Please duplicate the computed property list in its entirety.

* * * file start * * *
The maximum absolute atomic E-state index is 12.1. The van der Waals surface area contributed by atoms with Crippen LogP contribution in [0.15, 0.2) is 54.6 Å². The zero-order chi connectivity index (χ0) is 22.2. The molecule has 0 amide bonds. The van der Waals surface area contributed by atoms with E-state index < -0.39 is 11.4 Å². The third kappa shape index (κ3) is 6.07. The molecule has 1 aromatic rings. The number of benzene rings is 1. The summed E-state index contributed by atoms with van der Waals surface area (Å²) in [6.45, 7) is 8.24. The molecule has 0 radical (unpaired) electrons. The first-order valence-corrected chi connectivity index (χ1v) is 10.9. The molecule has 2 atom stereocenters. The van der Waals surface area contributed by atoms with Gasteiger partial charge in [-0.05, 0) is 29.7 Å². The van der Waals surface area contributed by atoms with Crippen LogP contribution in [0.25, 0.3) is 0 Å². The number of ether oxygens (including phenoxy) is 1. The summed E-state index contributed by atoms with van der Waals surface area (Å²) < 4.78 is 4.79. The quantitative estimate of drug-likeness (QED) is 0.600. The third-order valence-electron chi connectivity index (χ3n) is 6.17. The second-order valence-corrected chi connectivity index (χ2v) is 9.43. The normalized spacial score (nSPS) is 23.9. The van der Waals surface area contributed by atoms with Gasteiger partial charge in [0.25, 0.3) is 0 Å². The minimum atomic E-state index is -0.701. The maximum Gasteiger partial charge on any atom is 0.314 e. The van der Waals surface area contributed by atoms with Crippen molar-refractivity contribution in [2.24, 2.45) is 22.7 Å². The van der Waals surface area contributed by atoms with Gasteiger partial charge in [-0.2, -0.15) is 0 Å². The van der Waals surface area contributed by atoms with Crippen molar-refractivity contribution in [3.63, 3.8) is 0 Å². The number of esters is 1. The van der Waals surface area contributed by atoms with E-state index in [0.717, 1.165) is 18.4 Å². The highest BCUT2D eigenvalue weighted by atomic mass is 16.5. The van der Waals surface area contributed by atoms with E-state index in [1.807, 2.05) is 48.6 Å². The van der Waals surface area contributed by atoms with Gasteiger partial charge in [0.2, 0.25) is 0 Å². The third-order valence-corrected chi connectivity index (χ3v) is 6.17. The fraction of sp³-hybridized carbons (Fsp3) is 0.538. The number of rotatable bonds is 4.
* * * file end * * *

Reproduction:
The maximum absolute atomic E-state index is 12.1. The van der Waals surface area contributed by atoms with Crippen LogP contribution in [0.15, 0.2) is 54.6 Å². The zero-order chi connectivity index (χ0) is 22.2. The molecule has 0 amide bonds. The van der Waals surface area contributed by atoms with E-state index < -0.39 is 11.4 Å². The third kappa shape index (κ3) is 6.07. The molecule has 1 aromatic rings. The number of benzene rings is 1. The summed E-state index contributed by atoms with van der Waals surface area (Å²) in [6.45, 7) is 8.24. The molecule has 0 radical (unpaired) electrons. The first-order valence-corrected chi connectivity index (χ1v) is 10.9. The molecule has 2 atom stereocenters. The van der Waals surface area contributed by atoms with Gasteiger partial charge in [-0.05, 0) is 29.7 Å². The van der Waals surface area contributed by atoms with Crippen LogP contribution in [0.25, 0.3) is 0 Å². The number of ether oxygens (including phenoxy) is 1. The summed E-state index contributed by atoms with van der Waals surface area (Å²) < 4.78 is 4.79. The quantitative estimate of drug-likeness (QED) is 0.600. The third-order valence-electron chi connectivity index (χ3n) is 6.17. The second-order valence-corrected chi connectivity index (χ2v) is 9.43. The normalized spacial score (nSPS) is 23.9. The van der Waals surface area contributed by atoms with Gasteiger partial charge in [0.25, 0.3) is 0 Å². The minimum atomic E-state index is -0.701. The maximum Gasteiger partial charge on any atom is 0.314 e. The van der Waals surface area contributed by atoms with Crippen molar-refractivity contribution in [2.24, 2.45) is 22.7 Å². The van der Waals surface area contributed by atoms with Gasteiger partial charge in [-0.2, -0.15) is 0 Å². The van der Waals surface area contributed by atoms with Crippen molar-refractivity contribution in [3.63, 3.8) is 0 Å². The number of esters is 1. The van der Waals surface area contributed by atoms with E-state index in [0.717, 1.165) is 18.4 Å². The highest BCUT2D eigenvalue weighted by atomic mass is 16.5. The van der Waals surface area contributed by atoms with E-state index in [1.807, 2.05) is 48.6 Å². The van der Waals surface area contributed by atoms with Gasteiger partial charge in [0.2, 0.25) is 0 Å². The third-order valence-corrected chi connectivity index (χ3v) is 6.17. The fraction of sp³-hybridized carbons (Fsp3) is 0.538. The number of rotatable bonds is 4.